Ne5 Oil Mist out crankcase vent

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I know the oil mist out the breathers have been a problem on the Ne motors. Has anyone come up with a way to stop it. It's a pain when I clean, wax & shine up both bikes for a ride & 20-30 miles into the ride there is an oil mist on the front side of the rear fender & seat tube. The big pain is when I have the Whizzer sadle bags on & the right bag gets an oil mist on the front side of it right where the snap is for the lower flap. My wife always makes me get her stuff out of that bag as your hands get a nice oil film on them from opening & closing the bag. I thought about moving the vent hose, but I would rather remedy the problem if possible. Thanks, Dan
Hi Dan,
On my high performance motors [8820 RPMs] I designed an air/oil separator system and is easy to make. I used a scrap piece of steel, but it could easily be made from supplies from the hardware & local auto parts stores. PM me for more details.

Have fun,
Whizzer OuterBanks LTD
A North Carolina Corporation
To Whom it may concern,
If anyone else wants information or pictures concerning my oil/air separator you need to email me at I have had many calls and several private messages, but I don't want to disclose my inventions on any web site. 99% of all my ideas & inventions have been copied by various companies over the last several years, and I would rather supply the information privately for personal use as opposed to companies selling my ideas. The oil/air separator was developed [by me] several years ago and refined recently and I will gladly share this information to members of this site [free], but will only do it through email, where it is easy to send pictures. As many already know I started using various vent systems as early as 2005 at Paducah, KY during Dyno tests, and have invested a lot of time and research over the last several years, and once again I will gladly share it free.
Although the device is very easy to make, it is difficult to explain, but pictures help in the process. So if you want to know how to vent the crancase at higher RPMs you must send me an email asking for the information. I have passed this information to several with 100% results [not a single drop of oil has been lost via the vent system].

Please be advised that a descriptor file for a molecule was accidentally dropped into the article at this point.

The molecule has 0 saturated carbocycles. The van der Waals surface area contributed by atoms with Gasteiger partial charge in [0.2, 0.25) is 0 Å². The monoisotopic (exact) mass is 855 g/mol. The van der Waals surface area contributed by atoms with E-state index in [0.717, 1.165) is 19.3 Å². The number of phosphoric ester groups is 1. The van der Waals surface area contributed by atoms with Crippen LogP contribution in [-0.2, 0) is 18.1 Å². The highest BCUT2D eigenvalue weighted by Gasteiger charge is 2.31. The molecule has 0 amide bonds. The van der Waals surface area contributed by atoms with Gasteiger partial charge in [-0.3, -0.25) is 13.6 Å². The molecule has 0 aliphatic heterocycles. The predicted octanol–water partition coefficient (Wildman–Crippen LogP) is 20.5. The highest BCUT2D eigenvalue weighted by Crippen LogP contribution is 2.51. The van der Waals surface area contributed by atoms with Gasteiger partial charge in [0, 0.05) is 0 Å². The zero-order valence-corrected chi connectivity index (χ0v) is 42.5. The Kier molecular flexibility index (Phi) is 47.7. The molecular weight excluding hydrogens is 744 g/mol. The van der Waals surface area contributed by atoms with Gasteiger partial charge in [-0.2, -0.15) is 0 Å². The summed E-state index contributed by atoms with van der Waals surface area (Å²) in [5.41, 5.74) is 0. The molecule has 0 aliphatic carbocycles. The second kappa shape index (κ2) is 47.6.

A few comments that are important, first a new Whizzer motor will have higher crankcase pressure during the break-in process, but will drop drastically after the first 500 miles, secondly the pressure increases with RPMs because the motor is oiled via a "dasher" on the bottom of the rod, which is designed to create a "mist" to aid in the lube process. Completely stock motors with 500 miles or more usually don't need the oil/air separator system.
Once again, if anyone needs information about the air/oil separator you must send me an email requesting additional data & pictures.

Whizzer OuterBanks LTD
A North Carolina Corporation
Ambassador 2 Breather

Made this breather 2 weeks ago for my 2008 Ambassador. 1 & 5/8" diameter 4" long filled with stainless steel scrubbing pad (after the bass pro photo). No more oil leak from the breather, not a drop. This should have been the first thing to do on this bike, then the fender tab (that was a nightmare).


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I have a 1998 whizzer. My 2 lines out of my carb are about 1/8 inch. Oil comes out of these lines onto my fender. John
oil from carb

Hey John, you should contact Mr. Quenton Guenther with some pics.
Hi John,

Most of the calls over the last week have concerned the oil vent issue. I have written several articles on websites, and in the Whizzer Newsletter about this problem. This problem is fixable and the results will range from 98% to 100%. I have several [many] personal motors with thousands of miles [each] and the only oil I use is during the "oil change" process, not all over my bike & tires.